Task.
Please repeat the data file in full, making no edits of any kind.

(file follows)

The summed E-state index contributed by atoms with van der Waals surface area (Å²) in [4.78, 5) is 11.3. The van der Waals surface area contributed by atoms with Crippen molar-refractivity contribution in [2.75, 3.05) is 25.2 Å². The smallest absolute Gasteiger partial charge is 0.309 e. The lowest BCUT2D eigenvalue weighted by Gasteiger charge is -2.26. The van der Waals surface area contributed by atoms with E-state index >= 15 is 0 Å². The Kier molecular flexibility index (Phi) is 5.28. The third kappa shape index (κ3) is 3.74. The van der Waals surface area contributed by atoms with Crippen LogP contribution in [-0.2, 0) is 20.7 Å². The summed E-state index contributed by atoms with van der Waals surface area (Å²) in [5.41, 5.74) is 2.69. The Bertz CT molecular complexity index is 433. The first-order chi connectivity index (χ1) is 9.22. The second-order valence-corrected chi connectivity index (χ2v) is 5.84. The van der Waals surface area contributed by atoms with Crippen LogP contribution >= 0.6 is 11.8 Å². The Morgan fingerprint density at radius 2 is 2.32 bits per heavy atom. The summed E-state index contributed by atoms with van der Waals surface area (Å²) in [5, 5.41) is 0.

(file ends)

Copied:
The summed E-state index contributed by atoms with van der Waals surface area (Å²) in [4.78, 5) is 11.3. The van der Waals surface area contributed by atoms with Crippen molar-refractivity contribution in [2.75, 3.05) is 25.2 Å². The smallest absolute Gasteiger partial charge is 0.309 e. The lowest BCUT2D eigenvalue weighted by Gasteiger charge is -2.26. The van der Waals surface area contributed by atoms with E-state index >= 15 is 0 Å². The Kier molecular flexibility index (Phi) is 5.28. The third kappa shape index (κ3) is 3.74. The van der Waals surface area contributed by atoms with Crippen LogP contribution in [-0.2, 0) is 20.7 Å². The summed E-state index contributed by atoms with van der Waals surface area (Å²) in [5.41, 5.74) is 2.69. The Bertz CT molecular complexity index is 433. The first-order chi connectivity index (χ1) is 9.22. The second-order valence-corrected chi connectivity index (χ2v) is 5.84. The van der Waals surface area contributed by atoms with Crippen LogP contribution >= 0.6 is 11.8 Å². The Morgan fingerprint density at radius 2 is 2.32 bits per heavy atom. The summed E-state index contributed by atoms with van der Waals surface area (Å²) in [5, 5.41) is 0.